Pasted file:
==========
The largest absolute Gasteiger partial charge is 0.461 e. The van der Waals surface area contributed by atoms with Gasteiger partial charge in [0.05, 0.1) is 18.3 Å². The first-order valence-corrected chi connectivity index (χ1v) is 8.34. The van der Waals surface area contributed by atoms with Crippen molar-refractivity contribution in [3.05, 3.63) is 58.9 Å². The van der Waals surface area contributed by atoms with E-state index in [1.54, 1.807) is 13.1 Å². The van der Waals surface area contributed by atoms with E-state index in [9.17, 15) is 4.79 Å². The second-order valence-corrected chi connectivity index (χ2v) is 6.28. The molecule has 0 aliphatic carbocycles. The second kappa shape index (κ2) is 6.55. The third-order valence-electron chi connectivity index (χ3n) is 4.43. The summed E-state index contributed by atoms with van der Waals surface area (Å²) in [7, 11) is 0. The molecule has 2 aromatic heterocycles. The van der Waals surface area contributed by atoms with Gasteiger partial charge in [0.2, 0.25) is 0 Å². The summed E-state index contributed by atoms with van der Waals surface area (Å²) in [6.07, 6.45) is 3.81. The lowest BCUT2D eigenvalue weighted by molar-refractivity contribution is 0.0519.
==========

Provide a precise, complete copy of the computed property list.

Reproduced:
The largest absolute Gasteiger partial charge is 0.461 e. The van der Waals surface area contributed by atoms with Gasteiger partial charge in [0.05, 0.1) is 18.3 Å². The first-order valence-corrected chi connectivity index (χ1v) is 8.34. The van der Waals surface area contributed by atoms with Crippen molar-refractivity contribution in [3.05, 3.63) is 58.9 Å². The van der Waals surface area contributed by atoms with E-state index in [1.54, 1.807) is 13.1 Å². The van der Waals surface area contributed by atoms with E-state index in [9.17, 15) is 4.79 Å². The second-order valence-corrected chi connectivity index (χ2v) is 6.28. The molecule has 0 aliphatic carbocycles. The second kappa shape index (κ2) is 6.55. The third-order valence-electron chi connectivity index (χ3n) is 4.43. The summed E-state index contributed by atoms with van der Waals surface area (Å²) in [7, 11) is 0. The molecule has 2 aromatic heterocycles. The van der Waals surface area contributed by atoms with Gasteiger partial charge in [0.2, 0.25) is 0 Å². The summed E-state index contributed by atoms with van der Waals surface area (Å²) in [6.07, 6.45) is 3.81. The lowest BCUT2D eigenvalue weighted by molar-refractivity contribution is 0.0519.